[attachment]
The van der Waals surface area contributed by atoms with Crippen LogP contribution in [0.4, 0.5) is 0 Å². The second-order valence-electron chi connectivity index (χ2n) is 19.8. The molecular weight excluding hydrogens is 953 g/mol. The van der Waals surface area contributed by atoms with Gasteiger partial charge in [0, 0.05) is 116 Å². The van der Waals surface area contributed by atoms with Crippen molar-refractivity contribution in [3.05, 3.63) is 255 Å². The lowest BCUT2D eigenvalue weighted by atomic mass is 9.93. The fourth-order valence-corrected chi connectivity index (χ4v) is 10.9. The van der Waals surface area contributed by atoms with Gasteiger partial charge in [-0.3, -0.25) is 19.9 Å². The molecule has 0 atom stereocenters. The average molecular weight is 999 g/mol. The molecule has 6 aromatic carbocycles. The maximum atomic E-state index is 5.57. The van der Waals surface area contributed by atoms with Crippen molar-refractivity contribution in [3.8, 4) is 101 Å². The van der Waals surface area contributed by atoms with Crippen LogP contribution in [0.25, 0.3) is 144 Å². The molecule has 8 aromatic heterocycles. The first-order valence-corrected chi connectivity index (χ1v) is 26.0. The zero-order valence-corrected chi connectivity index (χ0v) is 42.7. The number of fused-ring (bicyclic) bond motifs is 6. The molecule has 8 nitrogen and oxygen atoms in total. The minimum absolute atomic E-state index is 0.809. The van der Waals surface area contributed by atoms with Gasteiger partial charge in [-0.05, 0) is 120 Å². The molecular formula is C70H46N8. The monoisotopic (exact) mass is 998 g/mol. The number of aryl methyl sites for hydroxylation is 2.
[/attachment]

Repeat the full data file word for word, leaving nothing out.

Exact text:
The van der Waals surface area contributed by atoms with Crippen LogP contribution in [0.4, 0.5) is 0 Å². The second-order valence-electron chi connectivity index (χ2n) is 19.8. The molecular weight excluding hydrogens is 953 g/mol. The van der Waals surface area contributed by atoms with Gasteiger partial charge in [0, 0.05) is 116 Å². The van der Waals surface area contributed by atoms with Crippen molar-refractivity contribution in [3.05, 3.63) is 255 Å². The lowest BCUT2D eigenvalue weighted by atomic mass is 9.93. The fourth-order valence-corrected chi connectivity index (χ4v) is 10.9. The van der Waals surface area contributed by atoms with Gasteiger partial charge in [-0.3, -0.25) is 19.9 Å². The molecule has 0 atom stereocenters. The average molecular weight is 999 g/mol. The molecule has 6 aromatic carbocycles. The maximum atomic E-state index is 5.57. The van der Waals surface area contributed by atoms with Crippen molar-refractivity contribution in [3.8, 4) is 101 Å². The van der Waals surface area contributed by atoms with Crippen LogP contribution in [0.25, 0.3) is 144 Å². The molecule has 8 aromatic heterocycles. The first-order valence-corrected chi connectivity index (χ1v) is 26.0. The zero-order valence-corrected chi connectivity index (χ0v) is 42.7. The number of fused-ring (bicyclic) bond motifs is 6. The molecule has 8 nitrogen and oxygen atoms in total. The minimum absolute atomic E-state index is 0.809. The van der Waals surface area contributed by atoms with Gasteiger partial charge in [-0.05, 0) is 120 Å². The molecular formula is C70H46N8. The monoisotopic (exact) mass is 998 g/mol. The number of aryl methyl sites for hydroxylation is 2.